Chopsticks weren’t that hard but eating rice with them can still go die in a fire.
That night taught me that it doesn’t matter whether or not I know what something is – just pick. Chances are, its great. I still haven’t met much sushi that I don’t love to this day.
Lesson 4: It’s Okay To Spend The Money (if you’ve got it to spend)
I am quite fortunate in that the vast majority of my high end dining experiences have come on someone else’s credit card. This actually trained me very well to order what it is that I want, rather than what I can justify. Part of the fun of anxiety for me is not feeling valuable. This has led to all kinds of fun things, like avoiding doctors visits, buying endless cheap crap rather than the one sort of expensive thing that will last a long time, and ordering the least expensive thing on the menu or pretending an appetizer or a side is a meal. Whether its steak and seafood and bottles of wine worth more than I make in a day, or high concept, 12 course experiences, I’ve learned that those things have value beyond ending up with a full stomach and that sometimes, its okay to splurge. This is how we ended up smoking an Wagyu brisket for 16 hours and enjoying every last meaty bit, and how I’ve expanded my horizons to being good enough for the tenderloin and the martini every once in a while, instead of a burger and beer always.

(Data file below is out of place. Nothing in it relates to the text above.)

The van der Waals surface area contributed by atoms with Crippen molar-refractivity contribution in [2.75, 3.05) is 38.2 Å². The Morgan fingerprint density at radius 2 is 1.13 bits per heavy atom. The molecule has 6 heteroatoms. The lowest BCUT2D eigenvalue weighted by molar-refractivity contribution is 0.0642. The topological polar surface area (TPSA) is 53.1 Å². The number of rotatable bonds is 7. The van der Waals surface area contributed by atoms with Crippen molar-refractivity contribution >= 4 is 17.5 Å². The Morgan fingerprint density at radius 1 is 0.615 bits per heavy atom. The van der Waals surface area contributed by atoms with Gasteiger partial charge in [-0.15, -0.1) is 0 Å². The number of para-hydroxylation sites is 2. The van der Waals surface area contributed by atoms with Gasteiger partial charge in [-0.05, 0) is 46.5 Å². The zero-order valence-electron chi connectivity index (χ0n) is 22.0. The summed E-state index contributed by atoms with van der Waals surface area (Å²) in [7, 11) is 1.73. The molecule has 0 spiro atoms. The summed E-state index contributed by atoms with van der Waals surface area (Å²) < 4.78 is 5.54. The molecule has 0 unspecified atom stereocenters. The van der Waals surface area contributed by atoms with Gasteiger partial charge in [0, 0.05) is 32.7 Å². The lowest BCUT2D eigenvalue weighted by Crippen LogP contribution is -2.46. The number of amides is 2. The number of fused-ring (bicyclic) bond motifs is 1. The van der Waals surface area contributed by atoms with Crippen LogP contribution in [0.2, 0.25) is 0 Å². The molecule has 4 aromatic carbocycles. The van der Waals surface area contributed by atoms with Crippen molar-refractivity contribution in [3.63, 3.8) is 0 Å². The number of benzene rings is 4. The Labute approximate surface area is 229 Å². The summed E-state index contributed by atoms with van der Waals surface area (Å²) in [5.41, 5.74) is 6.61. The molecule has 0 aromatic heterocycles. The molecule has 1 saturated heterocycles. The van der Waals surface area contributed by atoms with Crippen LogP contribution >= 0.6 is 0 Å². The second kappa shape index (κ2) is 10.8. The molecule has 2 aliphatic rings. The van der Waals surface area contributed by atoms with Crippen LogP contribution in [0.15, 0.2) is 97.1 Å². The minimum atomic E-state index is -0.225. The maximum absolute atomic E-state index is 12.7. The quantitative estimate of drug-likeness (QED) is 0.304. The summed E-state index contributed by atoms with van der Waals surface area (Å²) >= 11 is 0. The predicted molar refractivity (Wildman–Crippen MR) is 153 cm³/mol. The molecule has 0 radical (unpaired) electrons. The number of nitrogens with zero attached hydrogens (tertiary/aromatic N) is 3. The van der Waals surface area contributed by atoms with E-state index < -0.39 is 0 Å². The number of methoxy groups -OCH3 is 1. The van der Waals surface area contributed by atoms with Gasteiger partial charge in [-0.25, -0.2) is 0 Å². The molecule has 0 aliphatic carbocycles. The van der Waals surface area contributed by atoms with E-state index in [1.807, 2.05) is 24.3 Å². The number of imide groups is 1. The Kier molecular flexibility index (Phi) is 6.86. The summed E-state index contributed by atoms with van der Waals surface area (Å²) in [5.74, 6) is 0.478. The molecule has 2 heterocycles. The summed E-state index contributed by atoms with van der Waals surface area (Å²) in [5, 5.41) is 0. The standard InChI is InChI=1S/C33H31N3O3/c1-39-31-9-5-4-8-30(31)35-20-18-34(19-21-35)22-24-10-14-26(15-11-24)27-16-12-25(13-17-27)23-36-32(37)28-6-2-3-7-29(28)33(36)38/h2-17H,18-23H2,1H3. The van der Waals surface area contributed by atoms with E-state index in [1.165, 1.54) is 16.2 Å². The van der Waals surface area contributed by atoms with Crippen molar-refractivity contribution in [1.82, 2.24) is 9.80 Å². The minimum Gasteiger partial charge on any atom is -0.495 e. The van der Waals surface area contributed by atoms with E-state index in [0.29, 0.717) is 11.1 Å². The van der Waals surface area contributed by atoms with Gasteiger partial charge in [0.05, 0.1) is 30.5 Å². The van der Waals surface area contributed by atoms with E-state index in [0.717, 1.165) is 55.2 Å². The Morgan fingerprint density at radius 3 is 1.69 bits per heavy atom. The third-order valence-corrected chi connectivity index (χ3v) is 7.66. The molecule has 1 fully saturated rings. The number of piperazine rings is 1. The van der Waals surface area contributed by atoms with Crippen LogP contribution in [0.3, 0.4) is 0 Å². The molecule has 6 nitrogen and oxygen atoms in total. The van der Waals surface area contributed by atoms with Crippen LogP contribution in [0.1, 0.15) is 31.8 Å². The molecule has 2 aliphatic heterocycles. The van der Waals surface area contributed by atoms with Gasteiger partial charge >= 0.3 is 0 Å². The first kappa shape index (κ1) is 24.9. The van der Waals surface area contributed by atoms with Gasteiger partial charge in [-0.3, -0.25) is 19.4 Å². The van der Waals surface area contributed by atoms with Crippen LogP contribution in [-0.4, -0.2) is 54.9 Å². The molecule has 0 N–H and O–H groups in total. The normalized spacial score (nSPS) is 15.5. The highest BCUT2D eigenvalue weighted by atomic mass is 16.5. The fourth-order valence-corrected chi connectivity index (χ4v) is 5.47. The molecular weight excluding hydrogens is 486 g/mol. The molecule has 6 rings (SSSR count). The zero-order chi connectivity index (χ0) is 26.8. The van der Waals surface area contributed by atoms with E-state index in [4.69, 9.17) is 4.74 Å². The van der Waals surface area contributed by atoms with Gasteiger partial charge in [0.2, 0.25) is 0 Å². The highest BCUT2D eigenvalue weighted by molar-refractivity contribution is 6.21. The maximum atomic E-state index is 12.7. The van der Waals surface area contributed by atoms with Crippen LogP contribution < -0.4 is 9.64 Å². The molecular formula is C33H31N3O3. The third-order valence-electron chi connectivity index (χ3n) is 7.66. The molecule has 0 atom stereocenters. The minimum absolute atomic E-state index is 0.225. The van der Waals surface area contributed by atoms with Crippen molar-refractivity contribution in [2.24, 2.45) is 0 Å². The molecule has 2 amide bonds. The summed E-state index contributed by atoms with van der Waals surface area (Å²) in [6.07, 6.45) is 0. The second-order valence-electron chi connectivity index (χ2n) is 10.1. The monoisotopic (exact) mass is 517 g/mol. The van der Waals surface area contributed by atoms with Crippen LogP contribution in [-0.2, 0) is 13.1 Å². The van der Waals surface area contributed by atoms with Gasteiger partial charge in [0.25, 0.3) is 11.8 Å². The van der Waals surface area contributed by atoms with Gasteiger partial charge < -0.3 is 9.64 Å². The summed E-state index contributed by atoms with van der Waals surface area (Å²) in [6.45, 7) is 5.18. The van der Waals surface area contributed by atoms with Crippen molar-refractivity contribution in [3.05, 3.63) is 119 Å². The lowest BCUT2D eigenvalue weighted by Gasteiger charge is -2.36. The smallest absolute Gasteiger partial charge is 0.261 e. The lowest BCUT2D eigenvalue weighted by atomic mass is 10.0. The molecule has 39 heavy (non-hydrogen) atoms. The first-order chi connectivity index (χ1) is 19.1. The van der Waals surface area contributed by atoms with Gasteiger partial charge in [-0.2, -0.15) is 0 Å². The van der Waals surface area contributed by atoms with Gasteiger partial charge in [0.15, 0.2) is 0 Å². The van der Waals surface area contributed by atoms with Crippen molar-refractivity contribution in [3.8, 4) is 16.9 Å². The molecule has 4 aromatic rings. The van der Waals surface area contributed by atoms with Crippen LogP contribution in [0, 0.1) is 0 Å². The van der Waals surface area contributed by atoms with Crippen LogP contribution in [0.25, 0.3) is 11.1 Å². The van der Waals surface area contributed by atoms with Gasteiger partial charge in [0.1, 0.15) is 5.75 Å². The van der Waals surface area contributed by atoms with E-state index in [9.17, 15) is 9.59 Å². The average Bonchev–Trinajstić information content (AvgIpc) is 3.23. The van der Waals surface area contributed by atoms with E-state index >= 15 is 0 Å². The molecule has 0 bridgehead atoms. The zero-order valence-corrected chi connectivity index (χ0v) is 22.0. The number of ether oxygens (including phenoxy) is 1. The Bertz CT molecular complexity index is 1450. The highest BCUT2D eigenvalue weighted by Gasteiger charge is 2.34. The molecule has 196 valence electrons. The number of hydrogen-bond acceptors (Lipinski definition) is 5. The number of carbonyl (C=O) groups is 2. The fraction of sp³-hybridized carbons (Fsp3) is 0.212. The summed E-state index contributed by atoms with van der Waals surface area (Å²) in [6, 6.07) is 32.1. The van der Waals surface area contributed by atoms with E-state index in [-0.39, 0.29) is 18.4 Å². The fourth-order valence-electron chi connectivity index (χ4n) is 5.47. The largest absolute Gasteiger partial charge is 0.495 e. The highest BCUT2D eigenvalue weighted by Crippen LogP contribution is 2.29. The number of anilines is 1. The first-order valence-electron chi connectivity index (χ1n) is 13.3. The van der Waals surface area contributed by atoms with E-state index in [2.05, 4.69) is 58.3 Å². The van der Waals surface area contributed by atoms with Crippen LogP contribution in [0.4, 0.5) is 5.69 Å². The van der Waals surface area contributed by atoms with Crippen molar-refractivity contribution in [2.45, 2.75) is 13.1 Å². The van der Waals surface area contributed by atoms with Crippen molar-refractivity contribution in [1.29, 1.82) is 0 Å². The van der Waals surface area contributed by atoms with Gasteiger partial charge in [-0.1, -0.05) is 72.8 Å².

Lesson 5: Be Curious
I’ve also been lucky enough to travel a little. Sometimes, this means shutting up, stuffing my opinions and fear, and eating things that I’m still not quite sure of in the name of not being That Bitch. You know, the white, American, no spice tolerating, ranch dressing loving stereotype that exists because it’s based in epic amounts of truth? That Bitch. Having soul food with a white cop in a Maryland restaurant on Sunday afternoon was an incredible experience, and not just because I was laughed at by a lot of ladies in church clothes for never eating okra before. So was beer, elk roast, and lingonberry sauce in Stockholm with my Swedish co-workers in a pub on a snowy night. Feeling like a futuristic viking, talking tech in a pub older than my country was pretty excellent. There are times I still dream about once walking in to a grocery store hot food counter in South Florida and pointing at what looked good and walking out with the most incredible Cuban lunch ever. Well, maybe it was the next day when a box of Jamaican jerk chicken showed up at my desk and I nearly died of happiness all over again. One night, I got to sit in an all-but-empty French restaurant in Montreal, taking down an amazing cheese plate and a bottle of wine and watching Canadian Football while the rest of the city slept. Friends of friends end up seeing how excited I get about trying new things and spend far too much of their time showing me the right way to eat and enjoy the endless Vietnamese food they bring to gatherings. It’s the sharing that is the best part. Being curious and willing to try makes it easier to connect with the people around us. Even if it’s just for a few minutes over a meal.
Preferably the kind of meal that happens in a parking lot before a football game. Those are the best kind.